In 1953, the eminent physicist and H-bomb advocate took an ill-fated overnight train from Philadelphia to Washington, DC, that would indirectly lead to the Robert Oppenheimer security hearing.
Enlarge / In 1953, the eminent physicist and H-bomb advocate took an ill-fated in a single day prepare from Philadelphia to Washington, DC, that may not directly result in the Robert Oppenheimer safety listening to.

Michail_Petrov-96/iStock/Getty Photographs

Within the standard science world, physicist John Wheeler might be finest identified for popularizing the time period “black gap,” though his analysis spanned a broad vary of fields, together with relativity, quantum principle, and nuclear fission. He additionally labored on Challenge Matterhorn B within the early Nineteen Fifties, the controversial US effort to develop a hydrogen bomb. In January 1953, Wheeler unintentionally left a extremely categorised doc regarding that program on a prepare as he traveled from his Princeton, New Jersey residence to Washington, DC. It was a stereotypical “absent-minded professor” second, and one with vital nationwide safety implications.

Alex Wellerstein advised the story intimately late final yr in an article in Physics At the moment. Wellerstein is a historian of science on the Stevens Institute of Expertise in New Jersey, the place his analysis facilities on the historical past of nuclear weapons and nuclear historical past. (Enjoyable reality: he served as a historic marketing consultant on the short-lived TV sequence, Manhattan.) His forthcoming e-book, Restricted Information: The Historical past of Nuclear Secrecy in the USA, is slated for publication in April 2021 by the College of Chicago Press.

A self-described “devoted archive rat,” Wellerstein maintains a number of do-it-yourself databases to maintain observe of all of the digitized recordsdata he is gathered through the years from official, non-public, and private archives. The bits that do not discover their manner into educational papers sometimes find yourself as objects on his weblog, Restricted Information, the place he additionally maintains the NUKEMAP, an interactive software that permits customers to mannequin the impression of quite a few sorts of nuclear weapons on the geographical location of their selection.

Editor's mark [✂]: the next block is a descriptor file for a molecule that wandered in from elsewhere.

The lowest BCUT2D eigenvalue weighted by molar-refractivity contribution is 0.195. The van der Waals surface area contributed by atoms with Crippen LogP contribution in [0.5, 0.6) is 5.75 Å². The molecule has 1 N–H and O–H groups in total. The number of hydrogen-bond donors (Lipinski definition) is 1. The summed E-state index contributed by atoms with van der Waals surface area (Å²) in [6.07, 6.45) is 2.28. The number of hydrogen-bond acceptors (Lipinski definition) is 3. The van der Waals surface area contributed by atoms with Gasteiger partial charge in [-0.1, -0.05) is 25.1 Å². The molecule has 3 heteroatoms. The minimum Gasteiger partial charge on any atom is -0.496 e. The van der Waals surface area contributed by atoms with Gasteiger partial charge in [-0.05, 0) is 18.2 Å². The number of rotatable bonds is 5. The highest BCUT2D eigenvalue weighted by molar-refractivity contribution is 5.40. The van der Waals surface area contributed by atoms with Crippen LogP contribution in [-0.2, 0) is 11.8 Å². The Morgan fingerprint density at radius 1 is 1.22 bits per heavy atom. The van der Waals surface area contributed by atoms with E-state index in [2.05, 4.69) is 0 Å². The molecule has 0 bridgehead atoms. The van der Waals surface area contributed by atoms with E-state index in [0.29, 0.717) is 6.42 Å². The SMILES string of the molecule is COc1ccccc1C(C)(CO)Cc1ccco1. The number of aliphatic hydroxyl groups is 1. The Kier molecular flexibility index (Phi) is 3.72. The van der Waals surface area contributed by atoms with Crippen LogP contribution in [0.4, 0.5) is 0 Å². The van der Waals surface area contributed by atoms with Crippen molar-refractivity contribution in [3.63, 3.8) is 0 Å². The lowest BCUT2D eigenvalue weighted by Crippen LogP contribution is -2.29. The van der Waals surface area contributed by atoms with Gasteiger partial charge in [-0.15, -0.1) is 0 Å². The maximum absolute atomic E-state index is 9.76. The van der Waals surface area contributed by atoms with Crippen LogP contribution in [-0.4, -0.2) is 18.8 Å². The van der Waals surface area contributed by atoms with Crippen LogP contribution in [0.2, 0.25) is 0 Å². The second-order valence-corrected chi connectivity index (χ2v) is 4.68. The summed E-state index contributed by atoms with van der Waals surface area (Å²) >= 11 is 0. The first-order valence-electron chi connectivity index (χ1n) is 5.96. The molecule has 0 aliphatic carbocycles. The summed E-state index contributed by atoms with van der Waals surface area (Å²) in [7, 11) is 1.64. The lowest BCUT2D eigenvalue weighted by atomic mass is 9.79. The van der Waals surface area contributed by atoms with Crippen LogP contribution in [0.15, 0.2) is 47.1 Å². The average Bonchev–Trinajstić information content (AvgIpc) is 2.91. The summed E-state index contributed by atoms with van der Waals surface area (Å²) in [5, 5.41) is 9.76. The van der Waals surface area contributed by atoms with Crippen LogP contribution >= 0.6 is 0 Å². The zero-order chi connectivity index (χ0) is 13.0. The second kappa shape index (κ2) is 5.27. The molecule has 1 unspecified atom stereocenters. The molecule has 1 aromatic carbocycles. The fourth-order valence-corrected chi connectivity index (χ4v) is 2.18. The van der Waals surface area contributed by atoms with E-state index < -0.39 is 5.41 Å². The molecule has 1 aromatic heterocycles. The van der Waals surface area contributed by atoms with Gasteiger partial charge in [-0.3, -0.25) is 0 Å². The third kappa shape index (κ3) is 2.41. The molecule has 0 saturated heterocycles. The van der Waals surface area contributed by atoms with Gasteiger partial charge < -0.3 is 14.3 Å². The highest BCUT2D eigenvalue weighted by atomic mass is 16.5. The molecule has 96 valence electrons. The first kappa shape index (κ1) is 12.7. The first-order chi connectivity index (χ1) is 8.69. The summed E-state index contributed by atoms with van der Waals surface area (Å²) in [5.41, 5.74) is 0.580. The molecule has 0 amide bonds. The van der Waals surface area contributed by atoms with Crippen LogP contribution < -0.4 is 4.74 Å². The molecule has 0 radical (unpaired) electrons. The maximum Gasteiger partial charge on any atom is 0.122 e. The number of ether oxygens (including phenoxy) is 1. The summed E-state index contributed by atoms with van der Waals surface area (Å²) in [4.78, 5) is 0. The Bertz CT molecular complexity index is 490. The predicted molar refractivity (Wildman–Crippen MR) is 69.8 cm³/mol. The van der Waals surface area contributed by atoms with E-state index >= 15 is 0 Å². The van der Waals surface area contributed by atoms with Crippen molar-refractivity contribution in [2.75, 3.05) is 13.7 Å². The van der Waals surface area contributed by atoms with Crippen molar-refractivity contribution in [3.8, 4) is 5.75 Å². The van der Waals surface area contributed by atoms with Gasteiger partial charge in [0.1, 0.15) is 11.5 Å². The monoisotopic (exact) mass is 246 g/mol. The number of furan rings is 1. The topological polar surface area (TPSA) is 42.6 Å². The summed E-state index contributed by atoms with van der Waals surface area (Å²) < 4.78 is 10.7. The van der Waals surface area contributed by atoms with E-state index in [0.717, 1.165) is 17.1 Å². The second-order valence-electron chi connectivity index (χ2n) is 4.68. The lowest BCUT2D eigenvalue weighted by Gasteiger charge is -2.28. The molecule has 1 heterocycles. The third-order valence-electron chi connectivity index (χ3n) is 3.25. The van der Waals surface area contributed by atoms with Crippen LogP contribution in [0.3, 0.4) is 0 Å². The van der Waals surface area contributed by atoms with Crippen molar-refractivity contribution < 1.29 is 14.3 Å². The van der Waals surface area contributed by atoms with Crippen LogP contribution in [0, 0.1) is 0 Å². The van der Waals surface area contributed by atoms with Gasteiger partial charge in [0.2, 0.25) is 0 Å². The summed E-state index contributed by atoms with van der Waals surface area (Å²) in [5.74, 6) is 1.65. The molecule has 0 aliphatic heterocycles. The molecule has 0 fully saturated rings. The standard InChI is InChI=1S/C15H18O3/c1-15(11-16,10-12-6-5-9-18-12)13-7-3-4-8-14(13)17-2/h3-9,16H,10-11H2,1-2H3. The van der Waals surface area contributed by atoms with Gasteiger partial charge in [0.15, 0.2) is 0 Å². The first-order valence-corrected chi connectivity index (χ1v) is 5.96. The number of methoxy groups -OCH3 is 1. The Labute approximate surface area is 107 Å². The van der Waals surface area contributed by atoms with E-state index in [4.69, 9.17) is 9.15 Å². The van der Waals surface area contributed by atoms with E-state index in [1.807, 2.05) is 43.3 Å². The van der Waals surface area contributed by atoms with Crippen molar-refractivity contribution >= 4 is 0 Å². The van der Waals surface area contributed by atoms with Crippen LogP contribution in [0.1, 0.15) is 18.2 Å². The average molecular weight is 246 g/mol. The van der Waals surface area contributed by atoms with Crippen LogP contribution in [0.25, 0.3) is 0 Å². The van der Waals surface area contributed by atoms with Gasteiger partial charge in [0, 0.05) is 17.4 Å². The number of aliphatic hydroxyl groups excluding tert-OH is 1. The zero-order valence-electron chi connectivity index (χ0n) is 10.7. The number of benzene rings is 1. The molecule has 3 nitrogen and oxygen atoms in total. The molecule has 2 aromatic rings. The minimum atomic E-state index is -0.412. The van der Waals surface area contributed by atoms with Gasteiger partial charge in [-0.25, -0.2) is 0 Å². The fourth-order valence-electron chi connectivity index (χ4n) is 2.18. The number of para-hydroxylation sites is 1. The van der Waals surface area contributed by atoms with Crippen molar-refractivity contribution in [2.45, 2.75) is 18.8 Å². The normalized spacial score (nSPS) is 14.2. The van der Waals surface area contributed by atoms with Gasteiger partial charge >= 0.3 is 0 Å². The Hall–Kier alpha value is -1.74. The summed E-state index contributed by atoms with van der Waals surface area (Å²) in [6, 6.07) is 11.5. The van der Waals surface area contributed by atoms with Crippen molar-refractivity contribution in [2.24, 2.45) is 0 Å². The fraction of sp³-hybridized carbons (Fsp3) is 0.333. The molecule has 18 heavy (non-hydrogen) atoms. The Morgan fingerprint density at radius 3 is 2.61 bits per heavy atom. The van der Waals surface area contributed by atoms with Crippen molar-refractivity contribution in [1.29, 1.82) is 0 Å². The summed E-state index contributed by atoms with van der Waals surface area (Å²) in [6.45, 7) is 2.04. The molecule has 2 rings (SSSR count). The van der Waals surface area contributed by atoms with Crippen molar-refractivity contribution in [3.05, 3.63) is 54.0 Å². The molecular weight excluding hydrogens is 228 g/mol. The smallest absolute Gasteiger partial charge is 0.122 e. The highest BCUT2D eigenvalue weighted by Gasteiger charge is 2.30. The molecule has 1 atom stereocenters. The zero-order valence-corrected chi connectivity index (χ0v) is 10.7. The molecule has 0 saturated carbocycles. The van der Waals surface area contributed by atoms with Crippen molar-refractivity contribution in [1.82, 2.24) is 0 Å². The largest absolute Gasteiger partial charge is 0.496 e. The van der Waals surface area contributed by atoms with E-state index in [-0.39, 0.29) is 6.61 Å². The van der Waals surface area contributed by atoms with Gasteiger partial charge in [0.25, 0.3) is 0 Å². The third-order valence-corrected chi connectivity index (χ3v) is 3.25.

Wellerstein stumbled throughout the Wheeler story whereas inspecting declassified congressional transcripts from the Nineteen Fifties, notably from the Joint Committee on Atomic Power. “It was a really highly effective committee within the Nineteen Fifties,” he advised Ars. “There’s all these unusual tales that come up, as a result of not one of the [committee members] ever thought this stuff would see the sunshine of day, in order that they have been remarkably frank.” There are even feedback within the transcript the place members ask why the assembly is being recorded in any respect, as a result of who would ever learn it? “It is me. I am the one which’s going to learn it sooner or later,” mentioned Wellerstein.

The “Wheeler incident” appealed to Wellerstein as a result of it was rife with colourful particulars, in addition to being of historic curiosity and relevance. However it was only one account from one particular person—the Joint Committee’s chief of employees, William Borden, who was fired after the incident—so he began digging across the archives for extra data, even submitting a FOIA request for Wheeler’s FBI file. That file turned out to be probably the most helpful for the Physics At the moment article.

“They labored very laborious to reconstruct precisely what had occurred, in order that they interviewed everyone one million instances,” mentioned Wellerstein. “The FBI ended up being form of a liaison between Congress, the Atomic Power Fee, and Wheeler, as a result of these teams weren’t actually cooperating with one another.”

No extraordinary report

What was it that was so particular about these paperwork Wheeler took with him on the prepare? “The H-bomb doc was no extraordinary technical report,” Wellerstein wrote in Physics At the moment. “It was a bureaucratic weapon aimed instantly at its creators’ political enemies.” In 1949, the Soviets detonated their first atomic bomb, and the US misplaced a serious navy strategic benefit. Some physicists, led by Edward Teller and Ernest Lawrence, felt the answer was to construct a brand new sort of nuclear weapon: a hydrogen bomb that relied on nuclear fusion, moderately than fission, for its devastating explosion (though such a response would should be powered by a fission bomb).

However others, like J. Robert Oppenheimer, former head of the Manhattan Challenge, objected to this system, deeming it pointless. President Harry Truman finally sided with Teller and Lawrence, and the Matterhorn B venture was born, however physicists remained bitterly divided on the subject. In March 1951, Teller and Stanislaw Ulam got here up with an H-bomb design that even opponents of this system acknowledged would possible work. The prototype “Mike” machine was efficiently detonated in November 1952. However it wasn’t prepared for sensible use as a navy weapon, Wellerstein wrote, given the 80 tons of cryogenic tools wanted to maintain its deuterium gas in a liquid state.